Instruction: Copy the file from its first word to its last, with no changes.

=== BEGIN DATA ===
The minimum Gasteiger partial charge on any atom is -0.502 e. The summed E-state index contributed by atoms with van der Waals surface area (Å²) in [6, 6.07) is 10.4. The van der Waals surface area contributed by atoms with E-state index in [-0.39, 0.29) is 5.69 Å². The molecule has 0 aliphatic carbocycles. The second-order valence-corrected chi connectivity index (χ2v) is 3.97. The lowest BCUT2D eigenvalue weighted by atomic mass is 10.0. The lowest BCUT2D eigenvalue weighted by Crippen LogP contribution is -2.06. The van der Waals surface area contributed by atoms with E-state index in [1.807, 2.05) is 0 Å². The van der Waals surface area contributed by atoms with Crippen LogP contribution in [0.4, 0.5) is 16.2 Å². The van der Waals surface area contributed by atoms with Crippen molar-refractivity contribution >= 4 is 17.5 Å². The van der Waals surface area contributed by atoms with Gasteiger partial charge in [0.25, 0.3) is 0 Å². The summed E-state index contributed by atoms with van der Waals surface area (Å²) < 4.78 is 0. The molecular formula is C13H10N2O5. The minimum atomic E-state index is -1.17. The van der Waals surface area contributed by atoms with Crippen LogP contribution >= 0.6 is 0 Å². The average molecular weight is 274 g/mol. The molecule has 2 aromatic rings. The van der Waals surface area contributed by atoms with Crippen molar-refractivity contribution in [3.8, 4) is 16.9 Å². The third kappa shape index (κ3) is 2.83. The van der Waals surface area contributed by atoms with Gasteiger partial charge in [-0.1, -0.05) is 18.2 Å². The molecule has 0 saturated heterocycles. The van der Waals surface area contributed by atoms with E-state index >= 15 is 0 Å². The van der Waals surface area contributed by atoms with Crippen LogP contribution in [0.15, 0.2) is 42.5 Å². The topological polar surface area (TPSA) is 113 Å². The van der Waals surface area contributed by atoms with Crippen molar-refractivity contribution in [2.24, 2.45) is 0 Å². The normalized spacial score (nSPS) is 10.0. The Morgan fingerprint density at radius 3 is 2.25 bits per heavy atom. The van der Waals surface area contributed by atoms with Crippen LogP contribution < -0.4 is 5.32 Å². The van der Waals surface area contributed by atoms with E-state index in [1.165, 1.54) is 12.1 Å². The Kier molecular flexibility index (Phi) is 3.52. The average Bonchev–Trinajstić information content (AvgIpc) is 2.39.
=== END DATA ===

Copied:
The minimum Gasteiger partial charge on any atom is -0.502 e. The summed E-state index contributed by atoms with van der Waals surface area (Å²) in [6, 6.07) is 10.4. The van der Waals surface area contributed by atoms with E-state index in [-0.39, 0.29) is 5.69 Å². The molecule has 0 aliphatic carbocycles. The second-order valence-corrected chi connectivity index (χ2v) is 3.97. The lowest BCUT2D eigenvalue weighted by atomic mass is 10.0. The lowest BCUT2D eigenvalue weighted by Crippen LogP contribution is -2.06. The van der Waals surface area contributed by atoms with E-state index in [1.807, 2.05) is 0 Å². The van der Waals surface area contributed by atoms with Crippen LogP contribution in [0.4, 0.5) is 16.2 Å². The van der Waals surface area contributed by atoms with Crippen molar-refractivity contribution >= 4 is 17.5 Å². The van der Waals surface area contributed by atoms with Gasteiger partial charge in [0.25, 0.3) is 0 Å². The summed E-state index contributed by atoms with van der Waals surface area (Å²) < 4.78 is 0. The molecular formula is C13H10N2O5. The minimum atomic E-state index is -1.17. The van der Waals surface area contributed by atoms with Crippen LogP contribution >= 0.6 is 0 Å². The average molecular weight is 274 g/mol. The molecule has 2 aromatic rings. The van der Waals surface area contributed by atoms with Crippen molar-refractivity contribution in [3.8, 4) is 16.9 Å². The third kappa shape index (κ3) is 2.83. The van der Waals surface area contributed by atoms with Gasteiger partial charge in [-0.1, -0.05) is 18.2 Å². The molecule has 0 saturated heterocycles. The van der Waals surface area contributed by atoms with E-state index >= 15 is 0 Å². The van der Waals surface area contributed by atoms with Crippen LogP contribution in [0.15, 0.2) is 42.5 Å². The topological polar surface area (TPSA) is 113 Å². The van der Waals surface area contributed by atoms with Crippen molar-refractivity contribution in [2.24, 2.45) is 0 Å². The normalized spacial score (nSPS) is 10.0. The Morgan fingerprint density at radius 3 is 2.25 bits per heavy atom. The van der Waals surface area contributed by atoms with Crippen LogP contribution < -0.4 is 5.32 Å². The van der Waals surface area contributed by atoms with E-state index in [1.165, 1.54) is 12.1 Å². The Kier molecular flexibility index (Phi) is 3.52. The average Bonchev–Trinajstić information content (AvgIpc) is 2.39.